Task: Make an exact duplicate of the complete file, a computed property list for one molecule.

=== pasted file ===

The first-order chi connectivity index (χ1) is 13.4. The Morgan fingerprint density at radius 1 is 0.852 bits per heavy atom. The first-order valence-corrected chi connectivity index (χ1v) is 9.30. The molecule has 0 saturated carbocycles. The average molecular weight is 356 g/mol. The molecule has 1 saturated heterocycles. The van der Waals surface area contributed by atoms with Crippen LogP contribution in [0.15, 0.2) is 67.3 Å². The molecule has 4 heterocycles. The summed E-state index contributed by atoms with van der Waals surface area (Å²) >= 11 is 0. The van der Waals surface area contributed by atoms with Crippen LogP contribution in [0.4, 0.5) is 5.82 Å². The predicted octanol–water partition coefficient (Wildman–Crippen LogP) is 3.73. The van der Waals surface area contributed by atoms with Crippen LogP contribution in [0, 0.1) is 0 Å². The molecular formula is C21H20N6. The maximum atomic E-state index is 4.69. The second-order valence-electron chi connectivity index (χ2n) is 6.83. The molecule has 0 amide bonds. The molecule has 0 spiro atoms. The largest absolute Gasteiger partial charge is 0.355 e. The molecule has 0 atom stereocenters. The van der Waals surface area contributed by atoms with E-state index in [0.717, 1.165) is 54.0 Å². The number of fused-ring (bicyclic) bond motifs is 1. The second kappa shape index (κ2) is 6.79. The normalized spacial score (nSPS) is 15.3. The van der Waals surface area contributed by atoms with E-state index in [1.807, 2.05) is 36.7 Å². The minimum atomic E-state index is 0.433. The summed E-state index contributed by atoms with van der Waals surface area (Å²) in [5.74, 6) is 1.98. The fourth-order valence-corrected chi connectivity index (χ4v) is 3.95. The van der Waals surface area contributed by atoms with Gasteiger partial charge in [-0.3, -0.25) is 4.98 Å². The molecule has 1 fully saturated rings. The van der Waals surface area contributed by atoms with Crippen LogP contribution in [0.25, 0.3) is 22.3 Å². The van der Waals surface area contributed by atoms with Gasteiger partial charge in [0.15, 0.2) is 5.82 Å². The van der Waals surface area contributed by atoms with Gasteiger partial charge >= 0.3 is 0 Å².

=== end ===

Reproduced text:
The first-order chi connectivity index (χ1) is 13.4. The Morgan fingerprint density at radius 1 is 0.852 bits per heavy atom. The first-order valence-corrected chi connectivity index (χ1v) is 9.30. The molecule has 0 saturated carbocycles. The average molecular weight is 356 g/mol. The molecule has 1 saturated heterocycles. The van der Waals surface area contributed by atoms with Crippen LogP contribution in [0.15, 0.2) is 67.3 Å². The molecule has 4 heterocycles. The summed E-state index contributed by atoms with van der Waals surface area (Å²) >= 11 is 0. The van der Waals surface area contributed by atoms with Crippen LogP contribution in [0.4, 0.5) is 5.82 Å². The predicted octanol–water partition coefficient (Wildman–Crippen LogP) is 3.73. The van der Waals surface area contributed by atoms with Crippen LogP contribution in [0, 0.1) is 0 Å². The molecular formula is C21H20N6. The maximum atomic E-state index is 4.69. The second-order valence-electron chi connectivity index (χ2n) is 6.83. The molecule has 0 amide bonds. The molecule has 0 spiro atoms. The largest absolute Gasteiger partial charge is 0.355 e. The molecule has 0 atom stereocenters. The van der Waals surface area contributed by atoms with E-state index in [0.717, 1.165) is 54.0 Å². The number of fused-ring (bicyclic) bond motifs is 1. The second kappa shape index (κ2) is 6.79. The normalized spacial score (nSPS) is 15.3. The van der Waals surface area contributed by atoms with E-state index in [1.807, 2.05) is 36.7 Å². The minimum atomic E-state index is 0.433. The summed E-state index contributed by atoms with van der Waals surface area (Å²) in [5.74, 6) is 1.98. The fourth-order valence-corrected chi connectivity index (χ4v) is 3.95. The van der Waals surface area contributed by atoms with Gasteiger partial charge in [-0.3, -0.25) is 4.98 Å². The molecule has 1 fully saturated rings. The van der Waals surface area contributed by atoms with Crippen LogP contribution in [0.25, 0.3) is 22.3 Å². The van der Waals surface area contributed by atoms with Gasteiger partial charge in [0.15, 0.2) is 5.82 Å². The van der Waals surface area contributed by atoms with Gasteiger partial charge >= 0.3 is 0 Å².